November 23: vivien leigh in the chip shop

The difference between a television star and a film star is in the access; the frequency of our glimpse is key. The film star lives or dies by his/her lower periodicity count; they must be rarefied creatures. He or she must be a fugitive presence on a flickering screen. This is why having Twitter accounts really shouldn’t be part of their activities. Or maybe the world of the television star and the cinema star have now melted into each other. Netflix would back this up.  What then is lost is the notion of the rare sighting of the rarefied beast. The mysterious traces of a Salinger or a Samuel Beckett. Omniverous media now make the pleasures of discretion an impossibility. Everyone is expected to jump into the dirt pit and fight for their gloire. Any writer is expected to have a Twitter account to pronounce his or her presence all the time. We have eschewed the delights of the intermittent trace. We really shouldn’t want to see Vivien Leigh in the chip shop.

November 22: last night’s dinner

Last night I had a modular meal, as is my wont these days. I started with some popcorn and fizzy water; next it was an omelette (two eggs) with orange juice and sugar on it as though it was a pancake; then some blocks of cucumber; then a few lebkuchen form the packet and finally an apple. I managed to keep my hand out of the Quality Street tin. I have put the Quality Street tin on the other side of the kitchen under the bread basket where it doesn’t catch my eye. What do you think? In the modular meal you are calibrating as you go along. I hadn’t had enough fruit and veg by the time I finished the lebkuchen which explained the apple. I have become adverse to the full plate of meat and two veg plus gravy or sauce. I am against the glutinous agglomerate as meal these days. I look at it and my appetite goes. A twisted face of food confronting you from a big plate. No. Like with human relations, I prefer to deal with it all incrementally, as I go along.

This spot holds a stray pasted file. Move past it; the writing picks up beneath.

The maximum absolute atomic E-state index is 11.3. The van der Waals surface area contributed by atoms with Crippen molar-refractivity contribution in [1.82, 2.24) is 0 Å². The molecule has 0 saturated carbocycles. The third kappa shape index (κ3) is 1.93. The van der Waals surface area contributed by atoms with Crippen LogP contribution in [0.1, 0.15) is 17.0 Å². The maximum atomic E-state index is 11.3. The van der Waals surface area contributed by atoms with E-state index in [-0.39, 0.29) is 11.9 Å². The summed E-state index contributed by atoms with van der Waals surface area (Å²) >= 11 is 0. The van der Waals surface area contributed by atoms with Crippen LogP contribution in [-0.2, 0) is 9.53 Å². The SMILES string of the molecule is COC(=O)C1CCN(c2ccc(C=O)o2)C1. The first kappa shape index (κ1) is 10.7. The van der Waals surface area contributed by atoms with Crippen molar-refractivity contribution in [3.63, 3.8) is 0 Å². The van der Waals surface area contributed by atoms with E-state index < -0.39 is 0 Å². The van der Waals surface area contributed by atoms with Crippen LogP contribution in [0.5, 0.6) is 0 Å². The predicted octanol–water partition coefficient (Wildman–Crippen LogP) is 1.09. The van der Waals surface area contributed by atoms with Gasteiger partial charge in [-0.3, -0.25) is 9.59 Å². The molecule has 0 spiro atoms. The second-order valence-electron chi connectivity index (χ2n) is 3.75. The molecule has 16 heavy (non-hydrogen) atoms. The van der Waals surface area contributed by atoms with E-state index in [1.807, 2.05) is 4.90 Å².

November 15: the birthday party

I have never had a birthday party. My birthday being 24 December helped to save me from this, but it was never something I yearned for. I can see why Harold Pinter chose the motif of the Birthday Party for one of his most menacing plays. Indeed, it is an institution which is fast becoming as sinister as the phenomenon of the clown which is now a by-word for all that is most threatening in the universe of leisure. Here then are just a few of the elements of the traditional birthday party that combine to now give it this lugubrious status: the candle-laden cake lighting the twin deities of mother and father from beneath Hammer horror-style; the infiltration of outsiders onto your territory (what mayhem may ensue from their encroachment? What secrets of your domestic life uncovered and used against you in the world of men?); the total attention on you (only a pathological case could enjoy such focus, given its intensity how can this be anything but ironic?). Yes, the Birthday Party is the new clown.

November 6: risk

We know that risk occurs in investment, in gambling, in skiing, in Formula One. It also occurs in everyday life. Sometimes I start an answer to a question and I find I have taken too great a risk thinking I will find a way to articulate something rather vague that I had in mind when I started my amswer. This happened to me a few days ago when I was answering a question about history in front of a group of people. In my mind I had the word acoustic and I thought I could find my way through to a full answer with just this word. What I wanted to say was that something that seemed one way many years ago often seems different today because the acoustic had changed. What seemed moral in 1938 now seems thoughtless. There are all kinds of topics where this applies: racism; sexism; classism; ageism. But also the basic words and assumptions that people had and now have. The acoustic has changed; we hear things differently. Unfortunately, the only example that came into my head as I was scrabbling around for my words was Top of the Pops and the way the DJs in the 1970s were often surrounded by a collection of underage girls. What seemed part of normal healthy celebrity behaviour at the time now seems unpleasant and creepy. A moment of inadvertance had me seeming to sympathise with the likes of Jimmy Saville. I had taken too big a risk in thinking I could plot an answer on the hoof and had to retreat into a safe place. Jacob Rees-Mogg, not I admit my favourite person, has just fallen foul of this principle by letting his mouth run away with him and mentioning in the same breath a lack of common sense and the victims of Grenfell. This risk of an unprepared response may well cause his downfall.